Media Relations Specialist
Jet Propulsion Laboratory
News Release • May 27, 2022
The Nuclear Spectroscopic Telescope Array, or NuSTAR, is the first space telescope capable of taking focused high-energy X-ray observations of the cosmos, providing unprecedented information on the dynamics of black holes, exploding stars, and the most extreme active galaxies. Watch a recording of the presentation on YouTube to learn how NuSTAR has expanded our knowledge of the universe after almost a decade of operation.
Announcement • April 22, 2022
The selection of proposals for NuSTAR General Observer (GO) cycle-8 has been announced. 81 proposals were selected from the 165 proposals submitted to cycle-8 and include joint coordinated observations with the XMM-Newton, Gehrels-Swift, and NICER observatories.
News Release • November 10, 2021
Astronomers have discovered a new way to determine the current expansion rate of the Universe, known as the Hubble constant, using X-ray observations of supermassive black holes at the centre of distant galaxies that are gobbling up huge amounts of gas, known as active galactic nuclei. This could settle an on-going dispute between the two existing methods, which disagree on the age of the Universe by more than a billion years.
News Release • September 14, 2021
With the goal of understanding why the Sun’s corona is so much hotter than its surface, NuSTAR obtained high-energy X-ray observations of the solar corona in coordination with the July 30th suborbital sounding rocket flight of the Marshall Grazing Incidence X-ray Spectrometer (MaGIXS) low-energy X-ray instrument.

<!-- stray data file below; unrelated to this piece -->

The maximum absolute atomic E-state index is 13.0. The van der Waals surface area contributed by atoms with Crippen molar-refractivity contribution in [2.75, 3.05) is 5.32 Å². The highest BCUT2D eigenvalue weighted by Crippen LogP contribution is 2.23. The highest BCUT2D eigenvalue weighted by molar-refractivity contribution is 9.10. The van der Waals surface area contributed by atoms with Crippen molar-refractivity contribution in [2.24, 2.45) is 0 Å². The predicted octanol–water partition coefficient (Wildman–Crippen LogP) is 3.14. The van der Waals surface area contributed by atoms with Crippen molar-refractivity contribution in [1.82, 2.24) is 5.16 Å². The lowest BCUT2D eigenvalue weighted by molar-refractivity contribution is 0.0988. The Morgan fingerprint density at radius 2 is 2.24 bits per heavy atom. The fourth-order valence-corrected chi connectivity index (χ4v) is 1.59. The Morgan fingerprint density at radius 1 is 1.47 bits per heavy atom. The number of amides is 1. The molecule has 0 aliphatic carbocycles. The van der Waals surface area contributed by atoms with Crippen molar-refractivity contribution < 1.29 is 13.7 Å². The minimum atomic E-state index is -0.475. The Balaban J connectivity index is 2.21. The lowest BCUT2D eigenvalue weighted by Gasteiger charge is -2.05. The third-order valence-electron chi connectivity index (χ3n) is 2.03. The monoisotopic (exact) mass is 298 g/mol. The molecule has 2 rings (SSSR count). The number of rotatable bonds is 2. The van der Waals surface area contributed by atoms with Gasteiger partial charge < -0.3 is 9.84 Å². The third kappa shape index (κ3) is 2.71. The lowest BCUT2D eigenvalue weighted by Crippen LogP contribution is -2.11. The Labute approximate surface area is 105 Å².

Announcement • April 26, 2021
The NuSTAR General Observer (GO) cycle-7 proposal selection has been released. The full list of proposals, targets, and exposure times is available from the NuSTAR GO website at HEASARC. Cycle-7 observations are planned to commence on June 1st, 2021.
News Release • March 26, 2021
Astronomers are investigating the mystery of the “soft excess” of low-energy X-ray emission often seen from accreting supermassive black holes. This enigmatic component can carry a large fraction of the X-ray flux, but is poorly understood. Multiple theories have been suggested. Simultaneous observations with NuSTAR (at high energy X-rays) and XMM-Newton (at low-energy X-rays) provide a powerful combination to investigate its origin.
News Release • March 12, 2021
A serendipitous X-ray flare detected by NASA’s Swift observatory is likely associated with a supermassive black hole at the core of a distant galaxy shredding a star that wandered too close.
News Release • September 15, 2020
X-ray observations of a young massive star in a close orbit with the compact remnant of a collapsed star by NASA’s NuSTAR and ESA’S XMM-Newton satellites reveal properties of extreme stellar winds and improve our understanding of how stars evolve.
Announcement • September 4, 2020
NuSTAR is seeking letters of self-nomination for people to rotate onto the NuSTAR Users' Committee (NUC). The NUC provides community advice and feedback to the project and NASA Headquarters, and helps ensure the interests of the guest investigator community are well-served by the project. Due date for self nomination letters is October 2nd, 2020.
News Release • July 29, 2020
NASA’s NuSTAR satellite has observed the faintest growing supermassive black holes in our cosmic backyard, and found that some of them are actually luminous “monsters” hiding behind thick clouds of dust and gas.
News Release • June 17, 2020
Astronomers tend to have a slightly different sense of time than the rest of us. They regularly study events that happened millions or billions of years ago, and objects that have been around for just as long. That's partly why the recently discovered neutron star known as Swift J1818.0-1607 is remarkable: A new study in the journal Astrophysical Journal Letters estimates that it is only about 240 years old - a veritable newborn by cosmic standards.